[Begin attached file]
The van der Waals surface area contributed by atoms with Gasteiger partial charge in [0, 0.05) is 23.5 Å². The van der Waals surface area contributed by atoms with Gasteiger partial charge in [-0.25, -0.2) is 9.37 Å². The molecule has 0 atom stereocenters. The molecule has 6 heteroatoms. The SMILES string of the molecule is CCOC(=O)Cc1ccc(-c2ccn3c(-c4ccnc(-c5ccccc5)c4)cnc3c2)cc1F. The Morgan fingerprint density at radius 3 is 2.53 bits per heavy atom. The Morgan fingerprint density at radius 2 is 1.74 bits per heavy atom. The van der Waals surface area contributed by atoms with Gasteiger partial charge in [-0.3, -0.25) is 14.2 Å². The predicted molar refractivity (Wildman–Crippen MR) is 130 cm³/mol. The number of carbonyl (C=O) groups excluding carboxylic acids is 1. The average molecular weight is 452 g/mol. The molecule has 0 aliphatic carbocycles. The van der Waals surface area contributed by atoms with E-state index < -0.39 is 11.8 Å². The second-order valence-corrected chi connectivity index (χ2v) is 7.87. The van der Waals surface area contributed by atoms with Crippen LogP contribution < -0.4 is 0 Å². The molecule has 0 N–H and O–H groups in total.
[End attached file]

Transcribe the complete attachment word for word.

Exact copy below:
The van der Waals surface area contributed by atoms with Gasteiger partial charge in [0, 0.05) is 23.5 Å². The van der Waals surface area contributed by atoms with Gasteiger partial charge in [-0.25, -0.2) is 9.37 Å². The molecule has 0 atom stereocenters. The molecule has 6 heteroatoms. The SMILES string of the molecule is CCOC(=O)Cc1ccc(-c2ccn3c(-c4ccnc(-c5ccccc5)c4)cnc3c2)cc1F. The Morgan fingerprint density at radius 3 is 2.53 bits per heavy atom. The Morgan fingerprint density at radius 2 is 1.74 bits per heavy atom. The van der Waals surface area contributed by atoms with Gasteiger partial charge in [-0.3, -0.25) is 14.2 Å². The predicted molar refractivity (Wildman–Crippen MR) is 130 cm³/mol. The number of carbonyl (C=O) groups excluding carboxylic acids is 1. The average molecular weight is 452 g/mol. The molecule has 0 aliphatic carbocycles. The van der Waals surface area contributed by atoms with E-state index < -0.39 is 11.8 Å². The second-order valence-corrected chi connectivity index (χ2v) is 7.87. The van der Waals surface area contributed by atoms with Crippen LogP contribution < -0.4 is 0 Å². The molecule has 0 N–H and O–H groups in total.